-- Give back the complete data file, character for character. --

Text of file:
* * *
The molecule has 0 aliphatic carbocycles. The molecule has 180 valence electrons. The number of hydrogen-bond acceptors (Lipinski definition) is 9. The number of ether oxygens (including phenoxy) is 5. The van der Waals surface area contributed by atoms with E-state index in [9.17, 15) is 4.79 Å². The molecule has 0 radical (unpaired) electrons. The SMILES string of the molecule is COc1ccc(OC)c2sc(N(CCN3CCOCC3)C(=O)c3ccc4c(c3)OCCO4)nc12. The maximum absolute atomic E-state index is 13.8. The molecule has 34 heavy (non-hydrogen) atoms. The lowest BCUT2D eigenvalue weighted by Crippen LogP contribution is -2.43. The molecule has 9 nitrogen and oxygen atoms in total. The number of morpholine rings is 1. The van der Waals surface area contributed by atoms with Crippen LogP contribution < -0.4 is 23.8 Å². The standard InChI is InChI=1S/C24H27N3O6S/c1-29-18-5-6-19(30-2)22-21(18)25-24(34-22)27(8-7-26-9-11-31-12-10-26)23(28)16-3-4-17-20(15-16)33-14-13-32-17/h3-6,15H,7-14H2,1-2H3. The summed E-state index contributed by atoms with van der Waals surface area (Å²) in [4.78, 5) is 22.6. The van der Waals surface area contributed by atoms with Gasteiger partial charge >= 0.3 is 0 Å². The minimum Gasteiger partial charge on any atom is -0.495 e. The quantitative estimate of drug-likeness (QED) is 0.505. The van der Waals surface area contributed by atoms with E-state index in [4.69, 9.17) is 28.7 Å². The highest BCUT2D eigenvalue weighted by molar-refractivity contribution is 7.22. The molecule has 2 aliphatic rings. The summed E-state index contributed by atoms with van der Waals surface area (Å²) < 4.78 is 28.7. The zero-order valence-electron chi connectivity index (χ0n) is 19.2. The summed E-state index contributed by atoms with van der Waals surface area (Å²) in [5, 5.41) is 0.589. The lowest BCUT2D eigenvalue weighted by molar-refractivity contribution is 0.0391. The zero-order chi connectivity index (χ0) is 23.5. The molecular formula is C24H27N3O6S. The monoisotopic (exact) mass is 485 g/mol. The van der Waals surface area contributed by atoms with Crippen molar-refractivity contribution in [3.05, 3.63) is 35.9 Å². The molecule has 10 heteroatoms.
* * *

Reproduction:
The molecule has 0 aliphatic carbocycles. The molecule has 180 valence electrons. The number of hydrogen-bond acceptors (Lipinski definition) is 9. The number of ether oxygens (including phenoxy) is 5. The van der Waals surface area contributed by atoms with E-state index in [9.17, 15) is 4.79 Å². The molecule has 0 radical (unpaired) electrons. The SMILES string of the molecule is COc1ccc(OC)c2sc(N(CCN3CCOCC3)C(=O)c3ccc4c(c3)OCCO4)nc12. The maximum absolute atomic E-state index is 13.8. The molecule has 34 heavy (non-hydrogen) atoms. The lowest BCUT2D eigenvalue weighted by Crippen LogP contribution is -2.43. The molecule has 9 nitrogen and oxygen atoms in total. The number of morpholine rings is 1. The van der Waals surface area contributed by atoms with Crippen LogP contribution < -0.4 is 23.8 Å². The standard InChI is InChI=1S/C24H27N3O6S/c1-29-18-5-6-19(30-2)22-21(18)25-24(34-22)27(8-7-26-9-11-31-12-10-26)23(28)16-3-4-17-20(15-16)33-14-13-32-17/h3-6,15H,7-14H2,1-2H3. The summed E-state index contributed by atoms with van der Waals surface area (Å²) in [4.78, 5) is 22.6. The van der Waals surface area contributed by atoms with Gasteiger partial charge >= 0.3 is 0 Å². The minimum Gasteiger partial charge on any atom is -0.495 e. The quantitative estimate of drug-likeness (QED) is 0.505. The van der Waals surface area contributed by atoms with E-state index in [4.69, 9.17) is 28.7 Å². The highest BCUT2D eigenvalue weighted by molar-refractivity contribution is 7.22. The molecule has 2 aliphatic rings. The summed E-state index contributed by atoms with van der Waals surface area (Å²) < 4.78 is 28.7. The zero-order valence-electron chi connectivity index (χ0n) is 19.2. The summed E-state index contributed by atoms with van der Waals surface area (Å²) in [5, 5.41) is 0.589. The lowest BCUT2D eigenvalue weighted by molar-refractivity contribution is 0.0391. The zero-order chi connectivity index (χ0) is 23.5. The molecular formula is C24H27N3O6S. The monoisotopic (exact) mass is 485 g/mol. The van der Waals surface area contributed by atoms with Crippen molar-refractivity contribution in [3.05, 3.63) is 35.9 Å². The molecule has 10 heteroatoms.